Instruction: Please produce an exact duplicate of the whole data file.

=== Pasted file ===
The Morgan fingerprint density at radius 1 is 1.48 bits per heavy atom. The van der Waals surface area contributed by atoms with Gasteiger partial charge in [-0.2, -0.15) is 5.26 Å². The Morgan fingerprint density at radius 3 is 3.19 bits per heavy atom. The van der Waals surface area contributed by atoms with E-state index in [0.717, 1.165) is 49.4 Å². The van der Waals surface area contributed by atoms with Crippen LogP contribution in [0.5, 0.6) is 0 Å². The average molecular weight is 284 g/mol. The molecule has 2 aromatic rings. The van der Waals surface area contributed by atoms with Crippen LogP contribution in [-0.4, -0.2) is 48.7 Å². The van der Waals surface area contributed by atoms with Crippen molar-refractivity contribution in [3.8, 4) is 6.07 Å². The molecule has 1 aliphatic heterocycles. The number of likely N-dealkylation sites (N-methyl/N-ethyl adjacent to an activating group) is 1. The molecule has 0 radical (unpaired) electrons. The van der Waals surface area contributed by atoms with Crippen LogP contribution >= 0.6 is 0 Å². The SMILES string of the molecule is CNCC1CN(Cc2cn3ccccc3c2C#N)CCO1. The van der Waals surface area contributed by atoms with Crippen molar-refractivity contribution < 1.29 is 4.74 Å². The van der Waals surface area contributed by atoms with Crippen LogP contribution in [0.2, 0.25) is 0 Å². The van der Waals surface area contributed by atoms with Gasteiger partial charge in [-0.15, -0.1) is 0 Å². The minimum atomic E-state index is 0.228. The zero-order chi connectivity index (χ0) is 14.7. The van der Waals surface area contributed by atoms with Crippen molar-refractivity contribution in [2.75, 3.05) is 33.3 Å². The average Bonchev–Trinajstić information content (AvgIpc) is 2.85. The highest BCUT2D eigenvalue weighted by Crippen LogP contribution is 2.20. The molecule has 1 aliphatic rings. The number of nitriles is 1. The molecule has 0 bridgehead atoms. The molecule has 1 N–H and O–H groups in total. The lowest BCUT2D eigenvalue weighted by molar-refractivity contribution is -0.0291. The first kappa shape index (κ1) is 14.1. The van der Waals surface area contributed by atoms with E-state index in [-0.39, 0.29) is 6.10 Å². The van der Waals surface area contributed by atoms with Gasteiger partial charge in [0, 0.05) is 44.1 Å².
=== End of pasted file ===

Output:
The Morgan fingerprint density at radius 1 is 1.48 bits per heavy atom. The van der Waals surface area contributed by atoms with Gasteiger partial charge in [-0.2, -0.15) is 5.26 Å². The Morgan fingerprint density at radius 3 is 3.19 bits per heavy atom. The van der Waals surface area contributed by atoms with E-state index in [0.717, 1.165) is 49.4 Å². The van der Waals surface area contributed by atoms with Crippen LogP contribution in [0.5, 0.6) is 0 Å². The average molecular weight is 284 g/mol. The molecule has 2 aromatic rings. The van der Waals surface area contributed by atoms with Crippen LogP contribution in [-0.4, -0.2) is 48.7 Å². The van der Waals surface area contributed by atoms with Crippen molar-refractivity contribution in [3.8, 4) is 6.07 Å². The molecule has 1 aliphatic heterocycles. The number of likely N-dealkylation sites (N-methyl/N-ethyl adjacent to an activating group) is 1. The molecule has 0 radical (unpaired) electrons. The van der Waals surface area contributed by atoms with Crippen LogP contribution >= 0.6 is 0 Å². The SMILES string of the molecule is CNCC1CN(Cc2cn3ccccc3c2C#N)CCO1. The van der Waals surface area contributed by atoms with Crippen molar-refractivity contribution < 1.29 is 4.74 Å². The van der Waals surface area contributed by atoms with Crippen LogP contribution in [0.2, 0.25) is 0 Å². The van der Waals surface area contributed by atoms with Gasteiger partial charge in [-0.15, -0.1) is 0 Å². The minimum atomic E-state index is 0.228. The zero-order chi connectivity index (χ0) is 14.7. The van der Waals surface area contributed by atoms with Crippen molar-refractivity contribution in [2.75, 3.05) is 33.3 Å². The average Bonchev–Trinajstić information content (AvgIpc) is 2.85. The highest BCUT2D eigenvalue weighted by Crippen LogP contribution is 2.20. The molecule has 1 aliphatic rings. The number of nitriles is 1. The molecule has 0 bridgehead atoms. The molecule has 1 N–H and O–H groups in total. The lowest BCUT2D eigenvalue weighted by molar-refractivity contribution is -0.0291. The first kappa shape index (κ1) is 14.1. The van der Waals surface area contributed by atoms with E-state index in [-0.39, 0.29) is 6.10 Å². The van der Waals surface area contributed by atoms with Gasteiger partial charge in [0, 0.05) is 44.1 Å².